• There's a full-time Registered Nurse (RN) in the SNF at all times, other than the Administrator of Director of Nursing.
  • The same team of nurses and Certified Nursing Assistants (CNAs) work with the same resident 4 to 5 days per week.
  • CNAs work with a reasonable number of residents.
  • CNAs are involved in care planning meetings.
  • There's a full-time social worker on staff.
  • There's a licensed doctor on staff. Is he or she there daily? Can he or she be reached at all times?
  • The SNF's management team has worked together for at least one year.

Residents' Rooms:

  • Residents may have personal belongings and/or furniture in their rooms.
  • Electric beds available.
  • Do all rooms have private bathrooms?
  • Each resident has a personal storage space (closet and drawers) in his or her room.
  • Each resident has a window in his or her bedroom.
  • Residents have access to a personal phone and television.
  • Residents have a choice of roommates.
  • Water pitchers can be reached by residents.
  • There are policies and procedures to protect residents' possessions.
  • Hallways, stairs, lounges, & bathrooms
  • Exits are clearly marked.
  • There are quiet areas where residents can visit with friends and family.
  • The SNF has smoke detectors and sprinklers.
  • All common areas, resident rooms, and doorways are designed for wheelchair use.
  • There are handrails in the hallways and grab bars in the bathroom.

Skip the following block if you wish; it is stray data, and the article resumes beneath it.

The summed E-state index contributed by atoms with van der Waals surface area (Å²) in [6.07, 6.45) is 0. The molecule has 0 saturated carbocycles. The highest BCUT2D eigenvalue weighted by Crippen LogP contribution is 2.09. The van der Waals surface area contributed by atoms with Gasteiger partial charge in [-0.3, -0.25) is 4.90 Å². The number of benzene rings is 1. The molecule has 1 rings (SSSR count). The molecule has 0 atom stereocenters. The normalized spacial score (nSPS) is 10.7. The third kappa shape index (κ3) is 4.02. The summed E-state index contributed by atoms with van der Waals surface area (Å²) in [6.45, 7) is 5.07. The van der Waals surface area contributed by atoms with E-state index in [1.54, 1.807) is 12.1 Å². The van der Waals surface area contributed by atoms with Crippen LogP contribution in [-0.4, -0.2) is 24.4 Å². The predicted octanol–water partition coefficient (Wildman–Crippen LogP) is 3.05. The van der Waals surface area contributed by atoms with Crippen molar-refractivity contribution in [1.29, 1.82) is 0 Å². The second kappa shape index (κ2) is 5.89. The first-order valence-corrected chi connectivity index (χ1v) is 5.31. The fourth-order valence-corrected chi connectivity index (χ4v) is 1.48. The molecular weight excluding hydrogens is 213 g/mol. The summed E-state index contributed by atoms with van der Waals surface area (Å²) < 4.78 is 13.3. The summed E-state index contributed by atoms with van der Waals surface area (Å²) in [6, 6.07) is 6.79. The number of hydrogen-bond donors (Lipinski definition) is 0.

Menus & Food:

  • Residents have a choice of food items at each meal. Ask if your favorite foods are served!
  • Nutritious snacks are available upon request.
  • Kitchen clean and orderly
  • Does a registered dietician, or professional service, plan meals
  • Staff help residents eat and drink at mealtimes if help is needed.


  • Residents, including those who are unable to leave their rooms, may choose to take part in a variety of activities.
  • Religious services or transportation to churches offered
  • The SNF has outdoor areas for resident use and staff help residents go outside.
  • Are there special outings
  • The SNF has an active volunteer program.

Safety & Care:

  • The SNF has an emergency evacuation plan and holds regular fire drills.
  • Residents get preventive care, like a yearly flu shot, to help keep them healthy.
  • Residents may still see their regular doctors.
  • The SNF has an arrangement with a nearby hospital for emergencies.
  • Care plan meetings help with residents and family members at times that are convenient whenever possible.
  • Provide in-house physical therapy
  • The SNF has corrected all deficiencies (failure to meet one or more Federal or state requirements) on its last state inspection report.

Your Rights in a Skilled Nursing Facility

Federal law specifies that SNF residents have these rights: